Holiness and Authenticity
Authentic is defined by Merriam-Webster OnLine as something "not false or [an] imitation." Further, it is "true to one's own personality, spirit, or character." The word GENUINE is given as a synonym and "implies actual character not counterfeited, imitated, or adulterated." I would imagine that this should be what is meant when people say they are looking for "authentic worship" or "authentic people" or an "authentic church." However, what I have found is that what is meant by authenticity tends to be what corresponds to their OWN reality. It is what resonates with them ALONE (or them as a group).
One example of this is in the fad of Christians using profanity. When I was in seminary I often heard people being praised for using profane words (and I have to admit that I have done so as well). This praise came from the idea that the person who expressed themselves in this way was being "authentic." Now, let's dissect this understanding of authenticity. First, the person calling this behavior "authentic" must understand this as being a part of that person's character that naturally comes out when provoked. This is a problem in and of itself, for the one who keeps this language within them is in need not of expressing it, but of weeding it from their mind. They need to purge these worldly thoughts from their mind. Secondly, if this is authentic behavior, does that conversely mean that those who do not use such language are being inauthentic or not worldly enough? Third, if this behavior is encouraged, then it becomes more regular within the community of God, indeed becoming a distraction for some and, even worse, an unfaithful example to those who are weaker brothers and sisters. Here, authenticity becomes not a pursuit of holiness, but a lack thereof. Hopefully, you can see the potential problem with a subjective view of authenticity.
So, what would authentic Christianity look like if we were to take the above definition and the Bible alone as our guides?
1) It would recognize the dichotomy of our human nature -- as Christians called to be set apart, but yet living in a perpetual state of sin, unable to completely break free, but always commanded to do so.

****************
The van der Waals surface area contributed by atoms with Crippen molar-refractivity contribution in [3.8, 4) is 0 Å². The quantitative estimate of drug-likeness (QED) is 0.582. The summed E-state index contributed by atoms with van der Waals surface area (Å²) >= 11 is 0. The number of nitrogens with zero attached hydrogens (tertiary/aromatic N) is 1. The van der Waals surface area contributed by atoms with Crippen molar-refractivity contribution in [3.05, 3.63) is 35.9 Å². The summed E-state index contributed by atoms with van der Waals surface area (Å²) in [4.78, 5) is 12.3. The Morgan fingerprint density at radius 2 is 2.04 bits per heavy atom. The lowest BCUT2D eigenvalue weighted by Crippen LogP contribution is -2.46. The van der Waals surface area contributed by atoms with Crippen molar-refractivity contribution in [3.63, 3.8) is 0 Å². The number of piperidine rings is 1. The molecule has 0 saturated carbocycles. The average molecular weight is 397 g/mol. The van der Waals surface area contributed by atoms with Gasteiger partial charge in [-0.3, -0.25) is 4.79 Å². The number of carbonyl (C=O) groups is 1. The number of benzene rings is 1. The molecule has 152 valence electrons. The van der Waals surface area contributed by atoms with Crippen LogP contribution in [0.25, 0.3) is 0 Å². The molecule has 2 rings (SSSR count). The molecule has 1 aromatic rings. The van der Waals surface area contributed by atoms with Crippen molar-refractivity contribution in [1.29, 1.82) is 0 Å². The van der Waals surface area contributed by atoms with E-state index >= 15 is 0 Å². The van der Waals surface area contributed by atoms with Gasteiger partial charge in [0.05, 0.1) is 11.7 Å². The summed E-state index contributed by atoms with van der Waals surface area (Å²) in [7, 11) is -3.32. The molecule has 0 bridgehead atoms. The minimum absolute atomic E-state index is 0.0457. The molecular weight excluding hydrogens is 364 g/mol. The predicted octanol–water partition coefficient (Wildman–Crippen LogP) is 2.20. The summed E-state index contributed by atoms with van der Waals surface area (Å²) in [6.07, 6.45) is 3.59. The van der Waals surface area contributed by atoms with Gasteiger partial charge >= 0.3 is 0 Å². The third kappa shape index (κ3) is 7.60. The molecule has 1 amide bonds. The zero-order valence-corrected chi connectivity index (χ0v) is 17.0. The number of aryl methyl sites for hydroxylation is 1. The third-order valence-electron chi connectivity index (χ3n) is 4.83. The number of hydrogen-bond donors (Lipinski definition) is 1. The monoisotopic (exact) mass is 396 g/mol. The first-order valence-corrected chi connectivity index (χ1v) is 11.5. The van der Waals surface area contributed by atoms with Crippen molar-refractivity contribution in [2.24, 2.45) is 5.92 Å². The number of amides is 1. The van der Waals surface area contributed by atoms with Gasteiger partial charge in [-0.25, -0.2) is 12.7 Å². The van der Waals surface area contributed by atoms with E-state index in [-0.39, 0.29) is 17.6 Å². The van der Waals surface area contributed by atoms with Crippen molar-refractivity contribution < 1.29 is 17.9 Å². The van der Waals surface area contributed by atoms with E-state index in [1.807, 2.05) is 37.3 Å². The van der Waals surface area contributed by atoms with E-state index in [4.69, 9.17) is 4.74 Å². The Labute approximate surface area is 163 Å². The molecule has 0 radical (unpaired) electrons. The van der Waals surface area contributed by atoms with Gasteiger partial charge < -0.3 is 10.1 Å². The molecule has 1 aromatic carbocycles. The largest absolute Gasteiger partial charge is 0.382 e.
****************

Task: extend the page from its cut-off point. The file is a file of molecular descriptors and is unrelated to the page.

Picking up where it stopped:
2) It would accept that all Christians are in a state of flux between the two natures. Sometimes we commit grievous sins and other times we are Christ to those in need. Authentic Christianity would see that those sins need loving rebuke and those times of ministry need positive reinforcement.
3) It would seek to lessen the frequency of those sins and increase the frequency of true worship and communion with God through Biblically defined spiritual disciplines such as prayer, fasting, fellowship, communal worship, and (at times) retreat from the culture.
4) It would repent of and rebuke the "ME" mentality and seek to live as those of Acts 2:42-47, sharing their possessions with those in need. Additionally, all in a local body would understand their need to submit to discipline in order to insure a continual movement toward holiness in the community and in prevention of Satanic footholds.
5) There would be a vigorous pursuit of Biblical knowledge such as that of the Bereans, recognizing that all the knowledge of God that a Christian can have is objectively given to us through the Holy Scriptures and subjectively experienced through our emotional interaction with that knowledge.
6) Additionally, there would a vigorous pursuit of a practical application to that Biblical knowledge that would include love for all men, but a firm desire to direct all men to the love of Christ.
7) It would recognize Christ's call for us to live in the culture, but to reject all cultural experiences which do not directly honor Christ as the glorious and Holy God of the Universe.
8) It would seek to hold to the mandate of James when he says, "Pure and undefiled religion in the sight of our God and Father is this: to visit orphans and widows in their distress, and to keep oneself unstained by the world," recognizing that a Christian cannot keep the first half of the command and yet neglect the second half (as well as vice versa).
9) Finally, it would reflect authenticity by being able to point to the Bible as its ultimate source of all truth, rejecting all competing truth claims as did Paul when he claimed that all false gods are demons and that true Christians cannot simultaneously drink of the cup of the Lord and the cup of demons.
To me, the above is authentic Christianity. I recognize that authenticity is subjective to all. That is why I tried to point all things back to the Word of God, our only objective frame of reference when it comes to God the Father and Jesus Christ our Saviour. And so through the Word of God we are made authentic worshippers of God.
Until Christ is Formed in All of Us,